Larry Gordon/EdSource Today

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California’s so-called “Dreamers” — young people who came to the U.S. as children — are as varied as the state itself.

They’re college students, real estate agents, psychologists, social workers, teachers, new mothers, homeowners, business owners, high school students and others who are embedded in the daily life of California. Many have been in the U.S. since they were small children.

Now they face the loss of work permits and legal residency status, and possible deportation, in the wake of President Donald Trump’s decision Tuesday to phase out the Deferred Action for Childhood Arrivals program.


“Right now, there’s a lot of sadness. And anger,” said Samuel Molina, California state director of Mi Familia Vota, an immigrants’ rights nonprofit based in Phoenix. “And almost overwhelming disappointment. We’re trying to remind them that it was undocumented young people who fought for DACA to begin with, and we just need to keep fighting.”

DACA was a 2012 executive order by former President Barack Obama that offered legal protection to undocumented immigrants over age 15, allowing them to work legally in the U.S. on renewable, two-year permits. Trump said the order was unconstitutional because it bypassed Congress, and he called on Congress on Tuesday to pass a comprehensive immigration law.

Under the DACA repeal, current DACA permits are valid until their expiration date but the Department of Homeland Security will not accept new applications. Those whose DACA status expires before March 5, 2018, have until Oct. 5 to apply for renewal.

The DACA repeal affects about 800,000 young people in the U.S., with 242,339 of those living in California. The Migration Policy Institute estimates that about half of the undocumented young people who qualify for DACA have actually received it.

In California, an estimated 15 percent of the DACA recipients are enrolled in college. The rest are still in high school, have already graduated from college or are working. An estimated 71 percent of those eligible for DACA status are from Mexico, but 17,000 came from Korea and 10,000 were born in the Philippines. The Public Policy Institute of California estimates that overall, 13 percent of California’s undocumented immigrants came from Asia.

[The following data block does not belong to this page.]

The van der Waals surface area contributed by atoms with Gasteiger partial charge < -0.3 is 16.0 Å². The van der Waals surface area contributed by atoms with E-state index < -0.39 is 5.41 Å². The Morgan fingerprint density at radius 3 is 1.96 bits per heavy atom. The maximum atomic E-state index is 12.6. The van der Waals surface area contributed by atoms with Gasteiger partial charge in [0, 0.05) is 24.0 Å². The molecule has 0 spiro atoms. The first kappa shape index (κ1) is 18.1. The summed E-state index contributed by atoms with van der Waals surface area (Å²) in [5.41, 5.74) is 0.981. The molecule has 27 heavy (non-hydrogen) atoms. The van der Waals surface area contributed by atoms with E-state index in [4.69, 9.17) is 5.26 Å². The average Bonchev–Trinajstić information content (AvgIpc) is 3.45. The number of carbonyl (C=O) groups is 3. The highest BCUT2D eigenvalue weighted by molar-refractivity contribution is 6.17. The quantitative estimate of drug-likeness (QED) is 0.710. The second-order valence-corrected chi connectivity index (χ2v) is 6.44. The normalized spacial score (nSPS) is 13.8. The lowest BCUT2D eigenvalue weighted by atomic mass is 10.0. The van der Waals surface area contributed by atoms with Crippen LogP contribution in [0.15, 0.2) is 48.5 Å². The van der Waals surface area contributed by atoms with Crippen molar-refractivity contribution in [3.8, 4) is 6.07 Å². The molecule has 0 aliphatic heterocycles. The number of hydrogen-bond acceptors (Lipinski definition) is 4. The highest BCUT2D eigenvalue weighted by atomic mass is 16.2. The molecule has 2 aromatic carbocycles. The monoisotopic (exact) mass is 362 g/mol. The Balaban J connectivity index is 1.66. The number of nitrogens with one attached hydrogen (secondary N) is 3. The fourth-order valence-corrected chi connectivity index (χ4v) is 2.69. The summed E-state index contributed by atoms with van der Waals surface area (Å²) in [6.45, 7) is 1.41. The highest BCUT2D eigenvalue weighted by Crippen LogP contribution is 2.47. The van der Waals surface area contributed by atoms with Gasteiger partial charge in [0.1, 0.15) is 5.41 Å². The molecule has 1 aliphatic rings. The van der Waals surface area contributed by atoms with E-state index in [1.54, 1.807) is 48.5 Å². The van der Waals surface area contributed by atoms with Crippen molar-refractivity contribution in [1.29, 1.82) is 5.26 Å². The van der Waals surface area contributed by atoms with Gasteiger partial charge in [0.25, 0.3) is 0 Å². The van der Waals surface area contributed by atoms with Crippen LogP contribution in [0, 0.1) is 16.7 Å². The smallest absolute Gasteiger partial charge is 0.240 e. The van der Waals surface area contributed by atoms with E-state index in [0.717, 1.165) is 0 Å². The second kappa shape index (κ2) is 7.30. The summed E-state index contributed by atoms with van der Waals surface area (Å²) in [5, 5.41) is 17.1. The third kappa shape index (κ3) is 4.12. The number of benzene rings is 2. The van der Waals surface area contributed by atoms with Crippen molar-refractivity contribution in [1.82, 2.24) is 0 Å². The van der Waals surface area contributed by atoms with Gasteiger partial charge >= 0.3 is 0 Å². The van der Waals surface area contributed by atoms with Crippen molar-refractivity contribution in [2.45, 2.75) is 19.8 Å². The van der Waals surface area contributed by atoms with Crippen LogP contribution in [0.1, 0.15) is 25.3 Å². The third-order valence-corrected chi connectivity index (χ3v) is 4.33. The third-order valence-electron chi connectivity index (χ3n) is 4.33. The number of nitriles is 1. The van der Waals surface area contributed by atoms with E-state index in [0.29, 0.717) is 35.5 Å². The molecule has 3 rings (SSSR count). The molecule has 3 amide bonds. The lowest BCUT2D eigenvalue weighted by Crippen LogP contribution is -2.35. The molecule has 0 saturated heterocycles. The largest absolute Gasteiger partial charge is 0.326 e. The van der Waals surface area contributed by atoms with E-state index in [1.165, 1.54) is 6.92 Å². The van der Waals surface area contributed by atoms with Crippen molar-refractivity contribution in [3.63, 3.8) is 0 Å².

Some proponents of immigration reform hailed Trump’s DACA repeal, saying it’s an important step to reducing immigration overall and shifting to a merit-based system for those who want to move to the U.S.

“The winding-down period will not only give DACA recipients time to get their affairs in order, but also gives Congress a unique opportunity to re-engage in the immigration debate,” said Dan Stein, president of the Federation for American Immigration Reform.

But meanwhile, California is among several states preparing to sue the Trump administration over the DACA phase-out. DACA is a popular and successful program whose repeal is not only inhumane but would cost the state more than $1 billion as employers replace DACA recipients who’ve lost their work permits, said California State Attorney General Xavier Becerra.

Gov. Jerry Brown, State Superintendent of Public Instruction Tom Torlakson, Senators Dianne Feinstein and Kamala Harris and other state leaders — including many school superintendents — have also denounced the DACA repeal.

That might be small comfort to people like Lupe Sanchez, 20, a DACA recipient who’s about to start her third year at UCLA. She said Trump’s announcement stirred up anxiety and uncertainty about the future, as she has one year remaining on her DACA permit before facing possible deportation.

Complicating matters, her parents and one of her siblings are undocumented and don’t qualify for DACA or any other legal protections, while she and a brother have DACA permits and two younger siblings were born in this country and are citizens. She arrived in the U.S. at age 4.

Sanchez, a psychology major, said she knows that, before DACA, many college graduates were forced to “work under the table and accept whatever job they could get. It’s pretty upsetting that that might be me in the near future.”

She intends to finish her bachelor’s degree at UCLA while continuing to work two part-time jobs and save as much money as she can. But she’s not optimistic about Congress reviving some form of immigration protection for Dreamers. “I don’t think there is going to be much change,” she said.

Frank Rodriguez, a community organizer for Cause Now, a housing and immigrants’ rights nonprofit in Santa Barbara, said DACA recipients and their families should keep fighting. Pro-DACA rallies have been held in several cities along the Central Coast in recent days, and more are planned.

“Undocumented young people are a strong, organized group. If Trump thinks he’s going to get rid of them, he’s barking up the wrong tree,” Rodriguez said. “Of course people are concerned, but they’re also organizing. They’re going to fight this.”

Protests were also planned for Los Angeles, San Francisco and Berkeley.

California State University, the University of California and California Community Colleges, which enroll a combined 73,000 undocumented students, all issued statements of support Tuesday for DACA students. Undocumented students will continue to be eligible to enroll at public colleges and universities and receive state financial aid, regardless of their DACA status.

The University of California and California State University did issue advisories for DACA students studying abroad, however. DACA students will no longer be eligible to study abroad, effective Tuesday, and those who are already overseas should contact the undocumented student program at their home college for guidance. Some colleges are advising DACA students abroad to return to the U.S. immediately.

EdSource staff writer Larry Gordon contributed to this report.


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